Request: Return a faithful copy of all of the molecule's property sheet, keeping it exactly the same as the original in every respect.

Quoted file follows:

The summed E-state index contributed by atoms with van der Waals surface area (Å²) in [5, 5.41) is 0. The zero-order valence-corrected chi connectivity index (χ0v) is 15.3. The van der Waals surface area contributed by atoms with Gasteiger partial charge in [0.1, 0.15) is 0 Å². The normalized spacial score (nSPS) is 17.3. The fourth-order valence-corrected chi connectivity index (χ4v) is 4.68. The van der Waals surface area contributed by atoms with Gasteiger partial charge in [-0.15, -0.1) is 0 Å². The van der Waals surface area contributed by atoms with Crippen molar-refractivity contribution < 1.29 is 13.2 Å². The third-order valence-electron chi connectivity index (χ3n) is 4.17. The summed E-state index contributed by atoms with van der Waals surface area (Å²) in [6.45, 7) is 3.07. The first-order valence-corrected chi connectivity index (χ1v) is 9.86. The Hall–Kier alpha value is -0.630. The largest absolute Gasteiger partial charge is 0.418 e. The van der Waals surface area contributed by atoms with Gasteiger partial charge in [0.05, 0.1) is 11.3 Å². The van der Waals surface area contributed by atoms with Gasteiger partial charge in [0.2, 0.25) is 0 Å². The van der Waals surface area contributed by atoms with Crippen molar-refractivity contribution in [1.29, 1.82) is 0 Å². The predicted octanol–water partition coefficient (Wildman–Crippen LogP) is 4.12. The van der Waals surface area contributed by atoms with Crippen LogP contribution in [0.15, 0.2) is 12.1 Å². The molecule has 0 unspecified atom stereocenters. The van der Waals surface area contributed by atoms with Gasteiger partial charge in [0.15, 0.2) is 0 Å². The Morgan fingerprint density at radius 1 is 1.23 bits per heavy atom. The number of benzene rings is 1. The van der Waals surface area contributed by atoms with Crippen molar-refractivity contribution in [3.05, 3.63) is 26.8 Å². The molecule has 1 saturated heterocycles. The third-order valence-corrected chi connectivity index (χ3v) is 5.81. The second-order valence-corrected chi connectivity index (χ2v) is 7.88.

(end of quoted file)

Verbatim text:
The summed E-state index contributed by atoms with van der Waals surface area (Å²) in [5, 5.41) is 0. The zero-order valence-corrected chi connectivity index (χ0v) is 15.3. The van der Waals surface area contributed by atoms with Gasteiger partial charge in [0.1, 0.15) is 0 Å². The normalized spacial score (nSPS) is 17.3. The fourth-order valence-corrected chi connectivity index (χ4v) is 4.68. The van der Waals surface area contributed by atoms with Gasteiger partial charge in [-0.15, -0.1) is 0 Å². The van der Waals surface area contributed by atoms with Crippen molar-refractivity contribution < 1.29 is 13.2 Å². The third-order valence-electron chi connectivity index (χ3n) is 4.17. The summed E-state index contributed by atoms with van der Waals surface area (Å²) in [6.45, 7) is 3.07. The first-order valence-corrected chi connectivity index (χ1v) is 9.86. The Hall–Kier alpha value is -0.630. The largest absolute Gasteiger partial charge is 0.418 e. The van der Waals surface area contributed by atoms with Gasteiger partial charge in [0.05, 0.1) is 11.3 Å². The van der Waals surface area contributed by atoms with Gasteiger partial charge in [0.2, 0.25) is 0 Å². The van der Waals surface area contributed by atoms with Crippen molar-refractivity contribution in [1.29, 1.82) is 0 Å². The predicted octanol–water partition coefficient (Wildman–Crippen LogP) is 4.12. The van der Waals surface area contributed by atoms with Crippen LogP contribution in [0.15, 0.2) is 12.1 Å². The molecule has 0 unspecified atom stereocenters. The van der Waals surface area contributed by atoms with Gasteiger partial charge in [0.15, 0.2) is 0 Å². The Morgan fingerprint density at radius 1 is 1.23 bits per heavy atom. The number of benzene rings is 1. The van der Waals surface area contributed by atoms with Crippen molar-refractivity contribution in [3.05, 3.63) is 26.8 Å². The molecule has 1 saturated heterocycles. The third-order valence-corrected chi connectivity index (χ3v) is 5.81. The second-order valence-corrected chi connectivity index (χ2v) is 7.88.